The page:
Count Gianni Caproni, builder of some fine aircraft, chose for some
reason to build a giant flying boat with no fewer than nine wings and
eight engines. With this, or an even bigger version, he hoped to fly over 100
passengers across the Atlantic. Amidst all the struts and wings, the absence of
any tail surfaces could easily be overlooked. Reportedly making a short hop
without incident, the official first flight was less successful. Rising to about
18m above Lake Maggiore, the Ca.60 suddenly nosed down and dived
into the water. Some said that testing had shown the need for a lot of lead
ballast and that this had shifted in flight. Test pilot Semprini crawled out of
the wreck unscathed. Later a mysterious fire destroyed the remains and ended
the Count's transatlantic dream.
| ENGINE||8 x 400hp Liberty piston engines|
| Take-off weight||24993 kg||55100 lb|
| Wingspan||30.00 m||98 ft 5 in|
| Length||23.47 m||77 ft 0 in|
| Height||9.24 m||30 ft 4 in|
| Max. speed||112 km/h||70 mph|
|anastasiya, e-mail, 28.05.2012||reply|
caproni ca 60 is really big for 100 passengers
|deaftom, e-mail, 28.02.2011||reply|
Since this thing never did more than a hop, claiming a range of "410 miles" is at best disingenuous. Just look at the huge amount of built-in headwind, plus the huge amount of induced drag from all those wings.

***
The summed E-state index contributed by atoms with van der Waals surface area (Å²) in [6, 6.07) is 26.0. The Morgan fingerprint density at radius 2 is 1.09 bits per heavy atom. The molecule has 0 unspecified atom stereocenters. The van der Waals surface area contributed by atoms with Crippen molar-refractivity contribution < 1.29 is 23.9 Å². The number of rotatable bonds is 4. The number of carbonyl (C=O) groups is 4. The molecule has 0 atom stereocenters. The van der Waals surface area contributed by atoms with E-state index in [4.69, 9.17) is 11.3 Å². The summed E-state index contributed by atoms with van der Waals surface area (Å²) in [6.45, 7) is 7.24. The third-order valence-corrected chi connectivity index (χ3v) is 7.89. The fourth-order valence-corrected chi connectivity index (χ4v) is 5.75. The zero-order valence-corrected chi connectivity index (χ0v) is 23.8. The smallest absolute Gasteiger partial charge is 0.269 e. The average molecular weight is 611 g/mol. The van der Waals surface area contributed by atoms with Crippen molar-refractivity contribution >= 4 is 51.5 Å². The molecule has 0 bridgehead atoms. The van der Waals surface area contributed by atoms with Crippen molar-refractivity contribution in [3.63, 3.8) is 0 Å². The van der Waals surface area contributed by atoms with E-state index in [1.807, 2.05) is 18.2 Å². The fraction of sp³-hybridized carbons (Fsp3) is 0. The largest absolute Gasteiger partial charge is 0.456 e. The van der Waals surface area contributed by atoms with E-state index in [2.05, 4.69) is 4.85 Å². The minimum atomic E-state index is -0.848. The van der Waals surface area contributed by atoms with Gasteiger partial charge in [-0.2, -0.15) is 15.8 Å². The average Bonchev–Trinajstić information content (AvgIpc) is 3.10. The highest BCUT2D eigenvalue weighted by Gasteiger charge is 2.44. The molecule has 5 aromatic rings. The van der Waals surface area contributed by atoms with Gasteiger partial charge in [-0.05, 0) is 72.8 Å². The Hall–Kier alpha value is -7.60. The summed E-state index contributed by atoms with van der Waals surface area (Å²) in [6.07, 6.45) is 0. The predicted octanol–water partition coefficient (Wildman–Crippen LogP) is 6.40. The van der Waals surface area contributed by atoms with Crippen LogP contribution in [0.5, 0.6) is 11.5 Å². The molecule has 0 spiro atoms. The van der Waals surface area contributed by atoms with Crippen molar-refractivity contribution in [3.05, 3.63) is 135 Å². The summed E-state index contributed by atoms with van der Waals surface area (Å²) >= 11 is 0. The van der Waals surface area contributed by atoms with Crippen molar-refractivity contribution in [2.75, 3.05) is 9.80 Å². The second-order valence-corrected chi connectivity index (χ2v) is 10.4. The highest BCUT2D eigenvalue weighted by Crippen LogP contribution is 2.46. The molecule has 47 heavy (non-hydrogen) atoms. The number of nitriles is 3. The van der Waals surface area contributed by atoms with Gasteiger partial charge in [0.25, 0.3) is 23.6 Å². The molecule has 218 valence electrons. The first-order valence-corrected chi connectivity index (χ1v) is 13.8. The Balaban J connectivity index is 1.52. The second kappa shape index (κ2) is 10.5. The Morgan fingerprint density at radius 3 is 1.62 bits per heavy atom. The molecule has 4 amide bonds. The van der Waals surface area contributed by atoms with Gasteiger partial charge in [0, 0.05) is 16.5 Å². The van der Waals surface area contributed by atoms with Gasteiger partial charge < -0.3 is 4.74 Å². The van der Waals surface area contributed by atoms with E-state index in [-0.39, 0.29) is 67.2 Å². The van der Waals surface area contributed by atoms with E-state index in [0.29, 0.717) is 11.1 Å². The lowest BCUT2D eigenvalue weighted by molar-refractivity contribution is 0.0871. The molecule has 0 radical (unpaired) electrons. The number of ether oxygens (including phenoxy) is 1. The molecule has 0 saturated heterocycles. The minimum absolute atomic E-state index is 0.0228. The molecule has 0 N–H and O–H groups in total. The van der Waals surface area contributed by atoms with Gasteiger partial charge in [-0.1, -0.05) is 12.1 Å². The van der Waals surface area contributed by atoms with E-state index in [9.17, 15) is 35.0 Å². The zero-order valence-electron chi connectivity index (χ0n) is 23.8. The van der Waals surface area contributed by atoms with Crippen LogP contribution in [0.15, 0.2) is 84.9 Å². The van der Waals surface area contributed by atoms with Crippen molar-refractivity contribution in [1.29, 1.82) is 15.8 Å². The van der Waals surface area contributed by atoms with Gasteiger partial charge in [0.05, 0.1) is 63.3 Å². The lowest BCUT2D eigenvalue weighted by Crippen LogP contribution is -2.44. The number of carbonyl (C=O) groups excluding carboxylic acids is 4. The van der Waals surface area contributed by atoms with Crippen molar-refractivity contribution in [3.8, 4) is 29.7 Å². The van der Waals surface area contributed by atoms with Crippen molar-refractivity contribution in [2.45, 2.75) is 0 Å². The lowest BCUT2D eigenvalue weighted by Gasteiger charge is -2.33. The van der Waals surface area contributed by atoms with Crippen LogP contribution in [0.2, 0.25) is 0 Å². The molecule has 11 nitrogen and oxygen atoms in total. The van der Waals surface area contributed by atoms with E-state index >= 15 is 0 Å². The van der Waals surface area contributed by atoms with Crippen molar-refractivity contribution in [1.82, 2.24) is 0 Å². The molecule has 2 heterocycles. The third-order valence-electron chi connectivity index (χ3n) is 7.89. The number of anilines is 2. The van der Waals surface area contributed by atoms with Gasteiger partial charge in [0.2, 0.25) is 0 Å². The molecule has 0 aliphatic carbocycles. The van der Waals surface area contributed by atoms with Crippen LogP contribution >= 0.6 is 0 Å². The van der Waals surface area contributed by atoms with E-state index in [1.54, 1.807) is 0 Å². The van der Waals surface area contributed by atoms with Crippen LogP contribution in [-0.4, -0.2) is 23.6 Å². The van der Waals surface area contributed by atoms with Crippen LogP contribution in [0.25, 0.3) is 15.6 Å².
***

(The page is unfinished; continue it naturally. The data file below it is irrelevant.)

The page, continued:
|Sullivan, e-mail, 21.01.2011||reply|
Great picture. Love iot
|ljubomir serbia, 05.06.2009||reply|
for some reasson my favorite aircraft
|charles, e-mail, 15.05.2009||reply|
Wikipedia states that the range was 410 mi. To cross north atlantic with such a short range would require really short hops. Something like Newfoundland, Baffin Island, Greenland, Iceland, faroe islands. scotland and onto Europe. Rather than a real commercial venture, it seems like it may have been an elaborate investment fraud.
|Ian, e-mail, 22.04.2009||reply|
That design can only be described as a Total Gangf**k.
|juan facundo, 14.04.2009||reply|
devo decir que su pagina es muy
buena y perfecta ,TIENE MUCHOS AVIONES
|W. Krouwel, e-mail, 11.12.2008||reply|
Er, yes... I think we must salute test pilot Semprini - to take the controls of such sa monstyer requires great valour...and after all Caproni's work on eminently sensible and original designs, too..
Do you have any comments?
FACTS AND FIGURES
© The Ca.60 had twice the wing area
of a B-52 bomber. The equal size
wings would have nearly equal
loading, making it longitudinally
unstable. Supposedly differential
use of front and rear ailerons
would have controlled pitch.
© The eight Liberty engines were arranged
with three pulling and pushing on the
front wing and three pushing and one
pulling at the back. The centre engines
had four-bladed propellers.
© The pilot had an open cockpit, but the passengers in the cabin had more windows glazing than any airliner before or since.